choose these guys. Ultimately they did not get as outside pocket as he was
seeking, but that is irrelevant in context of talent.
The group would leave Miles enmasse shortly after this. Wynton
Kelly and Paul Chambers would appear on many of Hanks solo album and the
three of them would also appear on other 60s Blue Notes together too. The
rhythm section minus Hank would form a successful partnership with guitarist
From Miles' comments which were often taken as gospel were the
seeds of this attitude. Even in the linear notes for this, his own album, one
can sense it. The echo of the title middleweight champion. Ira Glitter uses
this term and while the term and linear notes are most likely not meant to be
pejorative they do come across as condescending. It would not be the first or
last time unfortunately. This would lead to anger and frustration which led to
various forms of self poisoning. It became a vicious cycle, one problem feeding
into the other.
Workout was recorded in 1961. Hank Mobley was in the
midst of a golden period. The album has not been remastered or give the Rudy
Van Gelder (RVG) treatment, but the sound quality is excellent. A lot of the
RVG series are albums people would buy, or know of, regardless. One can hope
that future releases will be titles that need that extra boost to catch the
novices attention. There is one added track and the original liner notes
are reproduced too.
Hank never drastically changed his playing style, but this
recording finds him playing with a mellow, legato like sustain not found on
earlier recordings. All of his solos are logical and to the point, showing an
old school approach to song construction and execution.
Wynton Kelly is, as always at his bluesy, minimalist best when
paired with like minded musician with whom he could have a rapport. Their
partnership should be mentioned as one of the better ones in jazz. Only lack of
song writing may have prevented this. His tone and playing show the clarity for
which he is instantly recognizable.
Spaced out over several years, Grant Green was only one of three
guitarist Hank would end up working with. (Eddie Diehl and Sonny Greenwhich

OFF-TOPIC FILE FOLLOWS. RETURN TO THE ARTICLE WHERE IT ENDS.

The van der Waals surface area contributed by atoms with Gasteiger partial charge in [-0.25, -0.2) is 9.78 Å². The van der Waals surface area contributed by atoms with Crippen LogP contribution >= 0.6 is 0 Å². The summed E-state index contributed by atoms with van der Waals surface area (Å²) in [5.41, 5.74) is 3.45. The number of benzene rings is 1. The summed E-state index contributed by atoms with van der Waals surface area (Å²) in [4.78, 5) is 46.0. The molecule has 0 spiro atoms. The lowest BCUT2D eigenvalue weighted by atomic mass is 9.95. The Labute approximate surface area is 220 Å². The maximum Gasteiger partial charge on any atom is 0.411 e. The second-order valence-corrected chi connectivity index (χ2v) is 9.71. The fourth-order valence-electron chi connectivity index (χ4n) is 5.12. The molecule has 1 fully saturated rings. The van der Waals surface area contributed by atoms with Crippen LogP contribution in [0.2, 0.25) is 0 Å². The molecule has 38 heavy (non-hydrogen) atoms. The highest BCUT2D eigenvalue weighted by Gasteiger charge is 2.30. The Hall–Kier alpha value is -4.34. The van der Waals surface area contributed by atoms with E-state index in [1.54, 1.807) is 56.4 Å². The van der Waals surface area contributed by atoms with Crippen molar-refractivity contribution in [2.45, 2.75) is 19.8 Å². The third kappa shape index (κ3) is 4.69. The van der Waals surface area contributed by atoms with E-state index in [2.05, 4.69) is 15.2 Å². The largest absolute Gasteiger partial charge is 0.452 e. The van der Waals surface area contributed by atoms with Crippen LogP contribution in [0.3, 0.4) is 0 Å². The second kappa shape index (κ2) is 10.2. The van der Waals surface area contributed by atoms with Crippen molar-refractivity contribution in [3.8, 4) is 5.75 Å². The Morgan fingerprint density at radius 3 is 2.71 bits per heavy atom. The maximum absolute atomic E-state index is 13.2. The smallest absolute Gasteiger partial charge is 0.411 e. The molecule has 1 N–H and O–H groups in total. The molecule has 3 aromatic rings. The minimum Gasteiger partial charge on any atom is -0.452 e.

being the other two) He has a bell-like clarity reminiscent of Charlie
Christian. He would go on to far greater fame with his own recording which
found him in all kinds of various sized group settings. I have always felt that
he was at his best when appearing in an ensemble which contained a horn. It
allowed for more use of space in his playing and often added a different
dimension than that found in his small ensemble playing.
Paul Chambers tone and playing is spry. There is a definite
chemistry with the rest of the band which makes even his more intricate
passages appear deceptively effortless.
Philly Joe Jones had worked with all these musicians before. At
his best he was always able to provide that pop which could make a horn really
This recording in interesting because it is one of the few where
Hank is not solo or with other horns on front line. As far as his catalog goes,
it is one of the albums with a more interesting instrumental line up. The
others being the septet date Third Season which also featured Sonny
Greenwhich on guitar, The Flip which featured Dizzy Reece on trumpet and
Slide Hampton on trombone, Caddy For Daddy which featured Curtis Fuller
on trombone and McCoy Tyner on piano and the epic Thinking OF Home which
featured Eddie Diehl on guitar and an amazing suite-like title track.
The songs on this album are with the exception of two (of six)
tracks all original. They are all bluesy and in the same style as Jazz
Messengers. Uh Huh and Greasin Easy are my favorite two. They
share a dancey groove that would not sound out of place on a Horace silver
album. There are no wasted tracks or monotonous solos. This album will appeal
to anybody who likes straight ahead jazz.
In Hanks final years frustration turned to tragedy.
Problems with his gums, teeth, money and finally the removal of a lung. He
could not even turn his descent into stylized degradation ALA Dexter Gordon,
Chet Baker or Billy Holiday.
In the mid-eighties when Blue Note was relaunched, Hank, who had
been one of the most used stable artist was not invited to the Town Hall
concert. On his own accord he showed up, but did not play, admirers paying for
his train fare back to Philadelphia.
Sometimes reading too many reviews or criticisms can ruin a
thing for people. Art is, to a certain extent subjective. Too long did people
say what was in vogue in regards to one of jazzs tragic greats. His is a
catalog everybody should own and know some of.